Need a printable My Neighbour is Nepali brochure to share with your family, friends or congregation?
Nepal is a landlocked, mountainous country located between India and Tibet. It is well known for the impressive Himalayan range and deep valleys that shape the landscape.
Most Nepalis live in the lower valleys and plains where the climate is very warm. There are very few urban centres outside of the capital city of Kathmandu. A majority of the population still lives in rural areas.
Nepal is largely underdeveloped with limited social services and public infrastructure. Poverty in Nepal is complex and approximately a fifth of the population live below the poverty line and earn less than USD 1.90 per day.
The monarchy was dissolved in 2008, and the country was declared a democratic republic.
The Nepali community has become one of the fastest growing immigrant populations in Australia, growing from just over 3,800 people in 2005 to more than 90,000 in 2020.
Australia continues to be a country of choice for Nepali students. Families will often make large sacrifices to send their children overseas for education. This places a huge burden on the student, as they may be struggling to survive here, plus paying for their education and working part-time while supporting the family back home in Nepal.
Nepali people in Australia are very time poor. If people seem busy, they often are. Persevere with your efforts to connect.
Although 78.8 per cent of Nepalis hold some kind of higher qualification, many educational qualifications are not recognised in Australia and that can make it challenging to obtain a job. Some Nepalis who have migrated here may also have a spouse or parents who may not be as well educated.
The Australian Nepali community has settled mainly in Sydney and Melbourne but there are also Nepali communities in rural areas due to residency requirements.
“The family” refers to a wide network of extended relationships for most Nepalis. While single family units have started gaining preference in urban areas, the multigenerational household is still most common.
In Nepal, family reputation and status are very important. Respect for age is a longstanding tradition and value in Nepali society. Traditional values around marriage are rapidly changing. Children are expected to defer to and obey their parents and older siblings.
While Nepali is the official language, the 2011 census in Nepal reported 121 ethnicities speaking about 123 languages.
Nepal’s cultural heritage is deeply influenced by religion – predominately Hindu with a significant Buddhist influence.
The importance of religion influences the Nepali approach to problem solving. It is common for people to take a fatalistic attitude, assuming the cause of problems to be the result of a god’s or spirit’s work.
In Australia 81 per cent of Nepalis are Hindu and 1.4 per cent are Christian. The Christian church in Nepal is less than seventy years old, so most believers are first-generation or second-generation Christians.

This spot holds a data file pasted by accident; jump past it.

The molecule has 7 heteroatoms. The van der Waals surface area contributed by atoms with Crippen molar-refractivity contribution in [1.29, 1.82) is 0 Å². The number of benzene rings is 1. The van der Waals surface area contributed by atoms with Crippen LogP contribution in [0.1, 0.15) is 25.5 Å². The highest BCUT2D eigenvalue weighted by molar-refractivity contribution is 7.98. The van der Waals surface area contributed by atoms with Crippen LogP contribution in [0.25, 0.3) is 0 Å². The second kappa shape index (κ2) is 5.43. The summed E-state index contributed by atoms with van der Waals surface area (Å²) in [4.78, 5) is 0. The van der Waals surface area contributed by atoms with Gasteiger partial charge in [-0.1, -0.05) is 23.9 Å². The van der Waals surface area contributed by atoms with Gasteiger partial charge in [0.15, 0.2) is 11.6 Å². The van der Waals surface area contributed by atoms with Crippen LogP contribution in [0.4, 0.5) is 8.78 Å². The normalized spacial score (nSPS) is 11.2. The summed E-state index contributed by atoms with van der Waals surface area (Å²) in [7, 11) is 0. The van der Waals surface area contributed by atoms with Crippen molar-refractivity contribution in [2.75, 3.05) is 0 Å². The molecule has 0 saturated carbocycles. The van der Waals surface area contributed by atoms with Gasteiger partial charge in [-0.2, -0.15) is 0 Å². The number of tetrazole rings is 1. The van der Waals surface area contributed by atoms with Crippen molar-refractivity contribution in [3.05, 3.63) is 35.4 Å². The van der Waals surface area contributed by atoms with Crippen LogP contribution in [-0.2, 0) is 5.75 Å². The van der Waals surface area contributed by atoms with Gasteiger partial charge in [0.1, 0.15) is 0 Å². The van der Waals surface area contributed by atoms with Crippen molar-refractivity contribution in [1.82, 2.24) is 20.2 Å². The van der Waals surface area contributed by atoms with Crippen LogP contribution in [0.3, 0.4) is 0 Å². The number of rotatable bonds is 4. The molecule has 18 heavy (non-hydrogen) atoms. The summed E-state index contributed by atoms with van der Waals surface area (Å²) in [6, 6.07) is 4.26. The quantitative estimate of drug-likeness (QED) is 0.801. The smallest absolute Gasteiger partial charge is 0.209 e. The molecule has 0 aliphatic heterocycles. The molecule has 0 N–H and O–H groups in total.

Nepalis love companionship. People rarely go anywhere alone, particularly women.
The most common question to ask someone upon meeting them is, “Have you eaten yet?” This forms the same conversational function as the question, “How are you?” in Australia. However, there is no expectation that you will give a pat answer or lie. It is expected that you reply truthfully, “Yes, thank you. I ate just before,” and continue the discussion.
Being hospitable is a very important quality in Nepal and it is an honour to host. Nepalis generally don’t eat food without sharing it. Even in the context of the office lunch or a snack, they will offer what they have to others.
Be aware when you invite Nepalis to your home it is good to ask what people eat beforehand. For the most part, they do not eat beef. It is quite offensive to be served beef as the cow is worshipped in Hinduism. Some Hindus are also vegan, and some don’t eat pork.
It’s polite to always offer to take your shoes off before entering the home. Nepalis usually socialise most before eating. It is polite not to walk into someone else’s kitchen until they have invited you to.
If you are the guest, expect to be asked to eat first. It is also polite to accept seconds and to eat everything on your plate, so if they give you too much, give some back at the beginning. In fact, give enough back that you think you will have room for seconds.
Nepalis will not normally accept food or drink till it is offered a few times. This means even if you say, “No” they will keep offering a few times before they are sure you really don’t want anything. Similarly, if you only offer something once, they may not accept and will sit there hungry.
When the meal is finished, people usually leave quickly afterward.
Nepalis are very polite but may ask questions that feel blunt or direct. People often reach out to friends for personal favours and support. Objects should be passed, offered and received with the right hand or both hands together.